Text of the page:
Get Outside

Go Adventure goes into the wild

‘I‘m always telling everybody that we’re doing
exactly what
we said we would do
almost 20 years ago,” says Jim Nevill.

The co-founder and executive director of Bodega-based nonprofit organization Lifeschool and its flagship program Go Adventure says that, though the mission has evolved and the language has been updated, the essence of what they do has not changed since the group formed in 1999.

Every summer, Go Adventure leads teenagers from Sonoma County and beyond on customizable wilderness adventures, sans cell phones, to encourage life skills ranging from outdoors experience to building personal relationships. The program’s destinations include many of California’s diverse ecological wonders, from Mount Shasta to Death Valley, as well as trips that reach as far as Alaska and Costa Rica.

“Our program really emphasizes adventure-based learning,” Nevill says. “It’s about having an enriching experience in the outdoors that’s still fun.”

Rather than focusing on training kids just to be proficient at specific camping skills, Lifeschool was founded on the idea of passing on skills that can make kids more productive in school and in their personal lives, like communication and conflict resolution. But that’s not to say kids aren’t learning a ton of outdoor skills. Re-branded as Go Adventure in 2007 due to student suggestions, the organization’s wilderness tours are no mere ropes courses. Expeditions can last as long as 30 days and feature challenging environments.

“The learning is hidden in the fun and challenge of the activities,” says Nevill. “You don’t realize the profound changes that can happen to you as you hike up a mountain that you never fathomed getting to the top of. It teaches you something about yourself that you can then apply to your home life.”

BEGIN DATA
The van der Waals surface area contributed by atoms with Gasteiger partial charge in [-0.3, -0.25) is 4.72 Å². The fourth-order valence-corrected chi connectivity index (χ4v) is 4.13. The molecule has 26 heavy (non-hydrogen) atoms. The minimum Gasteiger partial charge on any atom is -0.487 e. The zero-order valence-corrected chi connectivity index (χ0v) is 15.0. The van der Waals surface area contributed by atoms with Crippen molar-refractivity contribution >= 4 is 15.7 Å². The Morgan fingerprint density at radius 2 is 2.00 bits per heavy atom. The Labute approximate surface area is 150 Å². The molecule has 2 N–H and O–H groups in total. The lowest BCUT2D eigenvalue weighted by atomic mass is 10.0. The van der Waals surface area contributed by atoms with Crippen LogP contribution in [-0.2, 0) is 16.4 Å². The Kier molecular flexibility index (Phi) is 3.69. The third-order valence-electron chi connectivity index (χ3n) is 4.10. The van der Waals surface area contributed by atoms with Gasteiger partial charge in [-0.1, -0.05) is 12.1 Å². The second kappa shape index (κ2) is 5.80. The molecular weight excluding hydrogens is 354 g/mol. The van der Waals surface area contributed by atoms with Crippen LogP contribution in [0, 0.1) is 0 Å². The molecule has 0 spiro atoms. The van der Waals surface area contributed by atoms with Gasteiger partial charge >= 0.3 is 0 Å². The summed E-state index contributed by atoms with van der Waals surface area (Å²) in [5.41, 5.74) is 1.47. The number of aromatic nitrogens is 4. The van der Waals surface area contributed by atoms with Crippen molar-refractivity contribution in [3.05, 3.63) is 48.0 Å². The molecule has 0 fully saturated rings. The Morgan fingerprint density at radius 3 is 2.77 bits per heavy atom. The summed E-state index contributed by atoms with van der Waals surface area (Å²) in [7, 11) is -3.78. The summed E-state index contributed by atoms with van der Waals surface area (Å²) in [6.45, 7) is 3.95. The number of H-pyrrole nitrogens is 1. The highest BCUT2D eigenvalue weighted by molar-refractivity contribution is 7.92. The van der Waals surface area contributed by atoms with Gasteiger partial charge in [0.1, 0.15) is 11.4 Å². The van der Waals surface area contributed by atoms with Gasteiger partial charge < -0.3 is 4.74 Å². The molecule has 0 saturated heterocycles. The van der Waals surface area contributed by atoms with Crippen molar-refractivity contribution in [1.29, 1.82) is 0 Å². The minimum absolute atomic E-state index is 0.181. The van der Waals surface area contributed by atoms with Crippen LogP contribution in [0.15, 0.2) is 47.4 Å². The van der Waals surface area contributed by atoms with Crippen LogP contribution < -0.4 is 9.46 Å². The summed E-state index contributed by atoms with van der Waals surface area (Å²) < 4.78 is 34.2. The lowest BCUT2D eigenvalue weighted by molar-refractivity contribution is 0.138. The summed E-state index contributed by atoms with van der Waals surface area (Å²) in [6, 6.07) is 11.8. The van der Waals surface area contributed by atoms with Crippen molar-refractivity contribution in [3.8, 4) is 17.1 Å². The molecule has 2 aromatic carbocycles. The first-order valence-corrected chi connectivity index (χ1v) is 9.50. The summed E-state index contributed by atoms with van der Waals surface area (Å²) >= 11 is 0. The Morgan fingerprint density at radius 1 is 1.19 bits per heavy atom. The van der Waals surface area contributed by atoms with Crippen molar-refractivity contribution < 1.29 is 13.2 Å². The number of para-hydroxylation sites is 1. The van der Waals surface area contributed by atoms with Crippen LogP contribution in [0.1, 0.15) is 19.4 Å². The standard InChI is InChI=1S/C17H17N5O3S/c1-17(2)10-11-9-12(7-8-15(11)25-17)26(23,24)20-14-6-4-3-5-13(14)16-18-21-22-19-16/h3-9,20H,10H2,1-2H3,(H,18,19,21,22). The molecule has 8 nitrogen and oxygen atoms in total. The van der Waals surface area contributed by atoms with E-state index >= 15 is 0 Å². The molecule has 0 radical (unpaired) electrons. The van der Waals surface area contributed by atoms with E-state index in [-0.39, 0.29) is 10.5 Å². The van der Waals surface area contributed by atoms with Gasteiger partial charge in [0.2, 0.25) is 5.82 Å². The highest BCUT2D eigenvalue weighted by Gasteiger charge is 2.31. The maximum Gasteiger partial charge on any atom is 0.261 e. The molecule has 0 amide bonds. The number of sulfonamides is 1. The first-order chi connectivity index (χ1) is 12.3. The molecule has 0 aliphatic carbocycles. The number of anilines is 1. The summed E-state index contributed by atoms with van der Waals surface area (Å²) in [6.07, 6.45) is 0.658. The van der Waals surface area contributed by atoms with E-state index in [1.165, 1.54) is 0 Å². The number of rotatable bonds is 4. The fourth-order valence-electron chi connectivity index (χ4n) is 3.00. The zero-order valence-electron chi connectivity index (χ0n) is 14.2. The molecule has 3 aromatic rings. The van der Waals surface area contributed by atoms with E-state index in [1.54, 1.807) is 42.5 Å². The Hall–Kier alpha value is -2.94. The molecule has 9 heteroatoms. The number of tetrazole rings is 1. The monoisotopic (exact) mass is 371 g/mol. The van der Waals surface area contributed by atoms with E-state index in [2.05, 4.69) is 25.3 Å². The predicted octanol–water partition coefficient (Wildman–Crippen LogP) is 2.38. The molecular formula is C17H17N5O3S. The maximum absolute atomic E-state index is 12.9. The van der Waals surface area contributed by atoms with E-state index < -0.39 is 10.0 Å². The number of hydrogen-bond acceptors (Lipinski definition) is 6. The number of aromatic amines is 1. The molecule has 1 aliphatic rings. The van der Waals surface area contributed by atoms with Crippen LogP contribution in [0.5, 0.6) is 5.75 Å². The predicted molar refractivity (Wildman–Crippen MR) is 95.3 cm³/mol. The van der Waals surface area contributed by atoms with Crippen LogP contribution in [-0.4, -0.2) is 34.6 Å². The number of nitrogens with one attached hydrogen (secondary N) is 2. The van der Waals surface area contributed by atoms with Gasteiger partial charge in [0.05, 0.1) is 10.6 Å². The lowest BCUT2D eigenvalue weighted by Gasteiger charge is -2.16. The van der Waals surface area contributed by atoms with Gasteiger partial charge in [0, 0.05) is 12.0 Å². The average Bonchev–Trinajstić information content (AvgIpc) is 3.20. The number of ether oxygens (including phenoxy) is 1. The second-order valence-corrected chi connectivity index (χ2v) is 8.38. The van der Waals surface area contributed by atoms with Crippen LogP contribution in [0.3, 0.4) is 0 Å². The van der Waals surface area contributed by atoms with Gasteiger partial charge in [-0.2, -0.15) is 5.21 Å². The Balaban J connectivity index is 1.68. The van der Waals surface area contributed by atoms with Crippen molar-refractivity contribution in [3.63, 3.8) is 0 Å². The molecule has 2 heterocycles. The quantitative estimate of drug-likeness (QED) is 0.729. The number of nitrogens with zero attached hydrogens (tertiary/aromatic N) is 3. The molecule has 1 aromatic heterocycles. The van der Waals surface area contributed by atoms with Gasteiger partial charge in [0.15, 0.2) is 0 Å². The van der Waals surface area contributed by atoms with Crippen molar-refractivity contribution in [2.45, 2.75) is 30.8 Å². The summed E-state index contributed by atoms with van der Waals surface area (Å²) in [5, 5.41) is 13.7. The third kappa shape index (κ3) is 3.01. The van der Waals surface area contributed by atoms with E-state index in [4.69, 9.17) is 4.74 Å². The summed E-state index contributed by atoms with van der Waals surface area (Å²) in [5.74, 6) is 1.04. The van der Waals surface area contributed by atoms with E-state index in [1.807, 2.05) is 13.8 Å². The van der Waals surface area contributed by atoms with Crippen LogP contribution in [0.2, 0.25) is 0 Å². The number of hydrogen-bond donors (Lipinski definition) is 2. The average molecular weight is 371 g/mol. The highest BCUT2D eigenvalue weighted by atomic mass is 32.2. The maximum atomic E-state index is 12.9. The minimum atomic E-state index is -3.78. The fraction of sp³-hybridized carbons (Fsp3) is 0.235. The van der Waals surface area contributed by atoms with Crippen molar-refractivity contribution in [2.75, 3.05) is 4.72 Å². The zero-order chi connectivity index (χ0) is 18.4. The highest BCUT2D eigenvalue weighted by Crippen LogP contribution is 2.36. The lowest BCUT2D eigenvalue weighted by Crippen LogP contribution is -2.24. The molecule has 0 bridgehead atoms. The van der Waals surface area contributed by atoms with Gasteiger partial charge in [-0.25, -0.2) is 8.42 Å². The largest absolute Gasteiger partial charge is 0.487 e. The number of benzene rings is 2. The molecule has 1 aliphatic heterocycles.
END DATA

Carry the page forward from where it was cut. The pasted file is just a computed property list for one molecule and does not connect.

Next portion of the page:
Nevill grew up on the East Coast and earned a degree in psychology at the University of Dayton in 1995. The first job he was offered out of college was with a Catholic Youth Organization camp in Occidental, where he worked as a counselor and then director before forming Lifeschool.

“I believe that good youth workers weave themselves out of the formula as soon as possible,” Nevill says. “Ideally, you’re empowering people with the skills they need to make good calls when you’re not around.”

With that state of mind at the forefront of its work, Go Adventure has been recognized as a pioneering force in youth mentorship as well as outdoor fun.

Go Adventure’s schedule of group outings run April to October. Ultimately, Nevill wants to encourage parents to see the importance and benefits of the outdoor experience for their children.

“I believe the best way to learn real-life hard skills is to go outside and live.”

For more information, visit

Sonoma County Library